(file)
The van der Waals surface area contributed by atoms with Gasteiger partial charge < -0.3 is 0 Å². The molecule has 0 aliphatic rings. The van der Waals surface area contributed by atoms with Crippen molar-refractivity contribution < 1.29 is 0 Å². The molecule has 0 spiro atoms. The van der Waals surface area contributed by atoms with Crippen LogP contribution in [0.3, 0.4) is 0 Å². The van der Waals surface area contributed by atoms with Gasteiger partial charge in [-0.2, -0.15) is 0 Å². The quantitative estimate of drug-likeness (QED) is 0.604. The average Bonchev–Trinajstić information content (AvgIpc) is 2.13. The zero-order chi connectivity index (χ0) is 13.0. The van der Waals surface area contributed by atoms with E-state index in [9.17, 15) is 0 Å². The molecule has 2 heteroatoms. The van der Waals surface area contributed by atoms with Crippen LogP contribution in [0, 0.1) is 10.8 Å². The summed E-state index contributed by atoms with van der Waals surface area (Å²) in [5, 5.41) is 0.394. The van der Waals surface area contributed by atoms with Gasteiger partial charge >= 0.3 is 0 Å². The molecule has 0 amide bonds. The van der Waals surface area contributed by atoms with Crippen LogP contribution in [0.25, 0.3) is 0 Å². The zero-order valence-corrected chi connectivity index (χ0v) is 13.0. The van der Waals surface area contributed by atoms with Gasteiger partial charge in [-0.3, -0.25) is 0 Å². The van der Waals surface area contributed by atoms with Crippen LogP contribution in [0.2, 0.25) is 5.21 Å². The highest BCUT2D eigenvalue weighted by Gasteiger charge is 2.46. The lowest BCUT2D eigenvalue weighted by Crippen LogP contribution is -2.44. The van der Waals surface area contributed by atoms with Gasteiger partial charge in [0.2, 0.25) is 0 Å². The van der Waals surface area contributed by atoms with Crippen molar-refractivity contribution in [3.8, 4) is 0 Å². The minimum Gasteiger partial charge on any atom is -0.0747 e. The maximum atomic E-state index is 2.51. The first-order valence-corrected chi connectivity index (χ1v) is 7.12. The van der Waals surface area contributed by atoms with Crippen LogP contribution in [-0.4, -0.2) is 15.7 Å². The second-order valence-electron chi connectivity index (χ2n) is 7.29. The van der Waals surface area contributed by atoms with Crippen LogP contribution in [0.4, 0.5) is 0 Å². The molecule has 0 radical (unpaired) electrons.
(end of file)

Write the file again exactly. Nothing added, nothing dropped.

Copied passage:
The van der Waals surface area contributed by atoms with Gasteiger partial charge < -0.3 is 0 Å². The molecule has 0 aliphatic rings. The van der Waals surface area contributed by atoms with Crippen molar-refractivity contribution < 1.29 is 0 Å². The molecule has 0 spiro atoms. The van der Waals surface area contributed by atoms with Crippen LogP contribution in [0.3, 0.4) is 0 Å². The van der Waals surface area contributed by atoms with Gasteiger partial charge in [-0.2, -0.15) is 0 Å². The quantitative estimate of drug-likeness (QED) is 0.604. The average Bonchev–Trinajstić information content (AvgIpc) is 2.13. The zero-order chi connectivity index (χ0) is 13.0. The van der Waals surface area contributed by atoms with E-state index in [9.17, 15) is 0 Å². The molecule has 2 heteroatoms. The van der Waals surface area contributed by atoms with Crippen LogP contribution in [0, 0.1) is 10.8 Å². The summed E-state index contributed by atoms with van der Waals surface area (Å²) in [5, 5.41) is 0.394. The van der Waals surface area contributed by atoms with Gasteiger partial charge >= 0.3 is 0 Å². The molecule has 0 amide bonds. The van der Waals surface area contributed by atoms with Crippen LogP contribution in [0.25, 0.3) is 0 Å². The zero-order valence-corrected chi connectivity index (χ0v) is 13.0. The van der Waals surface area contributed by atoms with Gasteiger partial charge in [-0.3, -0.25) is 0 Å². The van der Waals surface area contributed by atoms with Crippen LogP contribution in [0.2, 0.25) is 5.21 Å². The highest BCUT2D eigenvalue weighted by Gasteiger charge is 2.46. The lowest BCUT2D eigenvalue weighted by Crippen LogP contribution is -2.44. The van der Waals surface area contributed by atoms with Gasteiger partial charge in [0.2, 0.25) is 0 Å². The van der Waals surface area contributed by atoms with Crippen molar-refractivity contribution in [3.8, 4) is 0 Å². The minimum Gasteiger partial charge on any atom is -0.0747 e. The maximum atomic E-state index is 2.51. The first-order valence-corrected chi connectivity index (χ1v) is 7.12. The van der Waals surface area contributed by atoms with Crippen LogP contribution in [-0.4, -0.2) is 15.7 Å². The second-order valence-electron chi connectivity index (χ2n) is 7.29. The van der Waals surface area contributed by atoms with Crippen LogP contribution in [0.4, 0.5) is 0 Å². The molecule has 0 radical (unpaired) electrons.